Psychodynamic Approach To Religion

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1) As a result of the immensely diverse nature of the phenomena it intends to understand, the study of religion requires a multitude of analytic methods. Consequently, these methods may be categorized as either being grounded in empirical analysis of biological, psychological, or physiological data - producing a perspective which is exclusively characterized as outsider. Thus, according to this definition, Sigmund Freud’s application of his Oedipus Complex theory is a near perfect example of an explanatory Classical Psychological Approach to religion, claiming that individuals turn to an “omnipotent, benevolent father figure” (Kanaris) alleviate the sexual anxiety which develops when children begin viewing their parent of the opposite sex as an object of desire. In this sense, Freud negatively reduces the phenomena to an infantile form of escapism from life’s hardships. Furthermore, Freud alleges that this immature psychological response will eventually give way to “the more excellent procedure of science.”(Kanaris) This conclusion makes evident the foremost flaw of conduction studies which are purely explanatory: they tend to be…show more content…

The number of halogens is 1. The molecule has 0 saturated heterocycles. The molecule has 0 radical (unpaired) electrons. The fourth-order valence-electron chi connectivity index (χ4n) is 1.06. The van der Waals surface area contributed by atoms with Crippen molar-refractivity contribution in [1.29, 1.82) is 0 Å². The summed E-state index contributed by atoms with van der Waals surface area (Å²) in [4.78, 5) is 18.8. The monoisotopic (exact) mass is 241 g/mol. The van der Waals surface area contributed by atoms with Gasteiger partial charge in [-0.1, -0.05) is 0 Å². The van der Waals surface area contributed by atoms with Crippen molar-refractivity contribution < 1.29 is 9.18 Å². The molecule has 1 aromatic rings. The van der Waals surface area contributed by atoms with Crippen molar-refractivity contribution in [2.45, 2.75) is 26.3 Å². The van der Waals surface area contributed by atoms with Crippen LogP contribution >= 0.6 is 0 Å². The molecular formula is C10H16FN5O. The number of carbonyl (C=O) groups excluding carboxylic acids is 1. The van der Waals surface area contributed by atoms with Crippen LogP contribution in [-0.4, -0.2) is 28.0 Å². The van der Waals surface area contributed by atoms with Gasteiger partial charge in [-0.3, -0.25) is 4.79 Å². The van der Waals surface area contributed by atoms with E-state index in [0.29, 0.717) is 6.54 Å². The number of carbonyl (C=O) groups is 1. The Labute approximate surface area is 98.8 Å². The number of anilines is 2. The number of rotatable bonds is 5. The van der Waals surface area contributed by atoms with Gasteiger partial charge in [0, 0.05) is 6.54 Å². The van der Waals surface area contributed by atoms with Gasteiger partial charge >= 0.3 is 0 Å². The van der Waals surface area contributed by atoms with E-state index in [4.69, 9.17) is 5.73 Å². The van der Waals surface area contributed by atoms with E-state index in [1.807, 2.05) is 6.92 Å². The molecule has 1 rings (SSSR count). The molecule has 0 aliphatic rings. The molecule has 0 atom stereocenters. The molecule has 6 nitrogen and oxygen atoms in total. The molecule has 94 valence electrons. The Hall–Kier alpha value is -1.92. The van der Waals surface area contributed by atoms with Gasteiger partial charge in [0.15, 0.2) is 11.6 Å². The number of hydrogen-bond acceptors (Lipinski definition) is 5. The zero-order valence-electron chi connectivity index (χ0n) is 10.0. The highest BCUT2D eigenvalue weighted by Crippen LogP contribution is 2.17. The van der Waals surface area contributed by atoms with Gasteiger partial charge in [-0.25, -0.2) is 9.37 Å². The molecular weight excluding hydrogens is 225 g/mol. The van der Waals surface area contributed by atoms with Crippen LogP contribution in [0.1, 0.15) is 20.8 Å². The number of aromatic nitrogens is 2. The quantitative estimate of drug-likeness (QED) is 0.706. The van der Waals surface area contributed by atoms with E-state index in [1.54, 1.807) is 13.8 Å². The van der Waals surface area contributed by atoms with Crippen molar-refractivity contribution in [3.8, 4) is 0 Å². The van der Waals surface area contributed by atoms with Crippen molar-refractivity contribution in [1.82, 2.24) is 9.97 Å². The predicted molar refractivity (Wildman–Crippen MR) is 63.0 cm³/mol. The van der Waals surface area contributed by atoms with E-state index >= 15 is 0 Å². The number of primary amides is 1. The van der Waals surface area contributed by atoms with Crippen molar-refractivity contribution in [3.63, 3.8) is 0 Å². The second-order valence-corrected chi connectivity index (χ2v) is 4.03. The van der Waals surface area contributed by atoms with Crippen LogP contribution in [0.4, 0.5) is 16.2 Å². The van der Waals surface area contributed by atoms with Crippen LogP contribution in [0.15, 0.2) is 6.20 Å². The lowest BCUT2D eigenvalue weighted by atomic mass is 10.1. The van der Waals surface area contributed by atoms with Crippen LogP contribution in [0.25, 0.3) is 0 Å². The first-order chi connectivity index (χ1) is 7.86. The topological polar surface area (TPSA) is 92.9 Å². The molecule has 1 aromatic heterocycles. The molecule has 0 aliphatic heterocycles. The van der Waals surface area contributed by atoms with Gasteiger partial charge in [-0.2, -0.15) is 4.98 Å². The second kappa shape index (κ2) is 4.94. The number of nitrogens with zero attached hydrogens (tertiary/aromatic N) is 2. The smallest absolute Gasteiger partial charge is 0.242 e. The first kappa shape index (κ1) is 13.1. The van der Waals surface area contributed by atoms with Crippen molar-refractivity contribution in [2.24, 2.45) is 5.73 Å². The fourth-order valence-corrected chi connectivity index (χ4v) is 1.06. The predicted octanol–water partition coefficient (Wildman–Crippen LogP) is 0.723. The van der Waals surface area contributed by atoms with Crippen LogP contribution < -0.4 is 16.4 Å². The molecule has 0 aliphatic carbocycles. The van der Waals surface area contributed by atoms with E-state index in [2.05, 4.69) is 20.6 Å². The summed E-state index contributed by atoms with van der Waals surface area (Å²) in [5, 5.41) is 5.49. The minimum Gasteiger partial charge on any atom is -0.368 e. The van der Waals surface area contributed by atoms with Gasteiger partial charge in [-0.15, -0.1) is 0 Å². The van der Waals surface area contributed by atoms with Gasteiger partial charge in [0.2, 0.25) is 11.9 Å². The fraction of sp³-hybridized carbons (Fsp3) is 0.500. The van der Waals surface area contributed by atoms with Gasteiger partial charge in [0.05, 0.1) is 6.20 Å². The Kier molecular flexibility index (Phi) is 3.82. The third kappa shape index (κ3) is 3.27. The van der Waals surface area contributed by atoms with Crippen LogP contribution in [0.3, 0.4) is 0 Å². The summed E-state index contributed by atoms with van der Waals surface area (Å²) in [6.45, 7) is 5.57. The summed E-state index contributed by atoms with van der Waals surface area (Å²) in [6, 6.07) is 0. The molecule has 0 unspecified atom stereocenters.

Specifically, Eliade sought to establish “a framework for understanding the meaning and logic of symbols that represent how the sacred manifests itself throughout the history of the various religious traditions” (Kanaris) – a procedure termed Hierophany. Set out to found a comparative study of religion, in which key aspects found throughout history and across societies are drawn together to facilitate the formulation of universal religious claims, Eliade stubbornly refuses to be confined to any one field of the social sciences. Instead, he approaches religion exclusively through the eyes of the individual - beginning by imagining what qualities the ideal religious person would possess and then how they would perceive the
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